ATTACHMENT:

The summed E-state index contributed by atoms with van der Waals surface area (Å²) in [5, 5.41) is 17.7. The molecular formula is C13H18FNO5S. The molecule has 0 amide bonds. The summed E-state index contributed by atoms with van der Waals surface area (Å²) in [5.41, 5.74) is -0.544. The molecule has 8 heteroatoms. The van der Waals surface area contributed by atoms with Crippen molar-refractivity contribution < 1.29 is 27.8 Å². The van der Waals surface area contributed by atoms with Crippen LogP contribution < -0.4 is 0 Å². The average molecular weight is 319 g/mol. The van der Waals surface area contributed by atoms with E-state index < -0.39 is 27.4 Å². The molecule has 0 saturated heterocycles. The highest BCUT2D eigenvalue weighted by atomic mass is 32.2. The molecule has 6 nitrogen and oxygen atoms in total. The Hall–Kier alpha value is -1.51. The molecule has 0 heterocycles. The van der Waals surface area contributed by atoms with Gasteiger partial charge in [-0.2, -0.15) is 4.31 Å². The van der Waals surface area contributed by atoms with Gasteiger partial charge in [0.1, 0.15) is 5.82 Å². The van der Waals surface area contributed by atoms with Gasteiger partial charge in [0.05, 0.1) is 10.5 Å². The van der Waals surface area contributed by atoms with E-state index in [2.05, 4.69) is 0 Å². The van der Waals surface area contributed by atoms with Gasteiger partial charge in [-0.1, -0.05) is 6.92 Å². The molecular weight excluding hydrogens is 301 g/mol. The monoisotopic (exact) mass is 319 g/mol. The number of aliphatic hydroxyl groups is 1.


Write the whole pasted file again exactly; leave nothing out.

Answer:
The summed E-state index contributed by atoms with van der Waals surface area (Å²) in [5, 5.41) is 17.7. The molecular formula is C13H18FNO5S. The molecule has 0 amide bonds. The summed E-state index contributed by atoms with van der Waals surface area (Å²) in [5.41, 5.74) is -0.544. The molecule has 8 heteroatoms. The van der Waals surface area contributed by atoms with Crippen molar-refractivity contribution < 1.29 is 27.8 Å². The van der Waals surface area contributed by atoms with Crippen LogP contribution < -0.4 is 0 Å². The average molecular weight is 319 g/mol. The van der Waals surface area contributed by atoms with E-state index < -0.39 is 27.4 Å². The molecule has 0 saturated heterocycles. The highest BCUT2D eigenvalue weighted by atomic mass is 32.2. The molecule has 6 nitrogen and oxygen atoms in total. The Hall–Kier alpha value is -1.51. The molecule has 0 heterocycles. The van der Waals surface area contributed by atoms with Gasteiger partial charge in [-0.2, -0.15) is 4.31 Å². The van der Waals surface area contributed by atoms with Gasteiger partial charge in [0.1, 0.15) is 5.82 Å². The van der Waals surface area contributed by atoms with Gasteiger partial charge in [0.05, 0.1) is 10.5 Å². The van der Waals surface area contributed by atoms with E-state index in [2.05, 4.69) is 0 Å². The van der Waals surface area contributed by atoms with Gasteiger partial charge in [-0.1, -0.05) is 6.92 Å². The molecular weight excluding hydrogens is 301 g/mol. The monoisotopic (exact) mass is 319 g/mol. The number of aliphatic hydroxyl groups is 1.